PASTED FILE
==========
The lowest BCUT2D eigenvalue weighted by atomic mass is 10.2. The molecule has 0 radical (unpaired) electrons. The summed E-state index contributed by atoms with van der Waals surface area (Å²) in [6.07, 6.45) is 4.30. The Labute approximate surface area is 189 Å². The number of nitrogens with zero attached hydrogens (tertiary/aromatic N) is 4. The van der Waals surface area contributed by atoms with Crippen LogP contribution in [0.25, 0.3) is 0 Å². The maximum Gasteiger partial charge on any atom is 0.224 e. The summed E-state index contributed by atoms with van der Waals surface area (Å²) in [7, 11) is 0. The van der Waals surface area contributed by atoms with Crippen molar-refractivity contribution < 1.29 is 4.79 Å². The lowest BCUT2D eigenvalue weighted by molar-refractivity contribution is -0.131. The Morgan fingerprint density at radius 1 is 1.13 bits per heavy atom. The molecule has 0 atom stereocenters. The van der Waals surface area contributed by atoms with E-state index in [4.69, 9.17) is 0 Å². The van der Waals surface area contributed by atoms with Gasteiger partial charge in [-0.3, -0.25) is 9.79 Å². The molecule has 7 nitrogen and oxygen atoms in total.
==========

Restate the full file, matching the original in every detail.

The lowest BCUT2D eigenvalue weighted by atomic mass is 10.2. The molecule has 0 radical (unpaired) electrons. The summed E-state index contributed by atoms with van der Waals surface area (Å²) in [6.07, 6.45) is 4.30. The Labute approximate surface area is 189 Å². The number of nitrogens with zero attached hydrogens (tertiary/aromatic N) is 4. The van der Waals surface area contributed by atoms with Crippen LogP contribution in [0.25, 0.3) is 0 Å². The maximum Gasteiger partial charge on any atom is 0.224 e. The summed E-state index contributed by atoms with van der Waals surface area (Å²) in [7, 11) is 0. The van der Waals surface area contributed by atoms with Crippen molar-refractivity contribution < 1.29 is 4.79 Å². The lowest BCUT2D eigenvalue weighted by molar-refractivity contribution is -0.131. The Morgan fingerprint density at radius 1 is 1.13 bits per heavy atom. The molecule has 0 atom stereocenters. The van der Waals surface area contributed by atoms with E-state index in [4.69, 9.17) is 0 Å². The van der Waals surface area contributed by atoms with Gasteiger partial charge in [-0.3, -0.25) is 9.79 Å². The molecule has 7 nitrogen and oxygen atoms in total.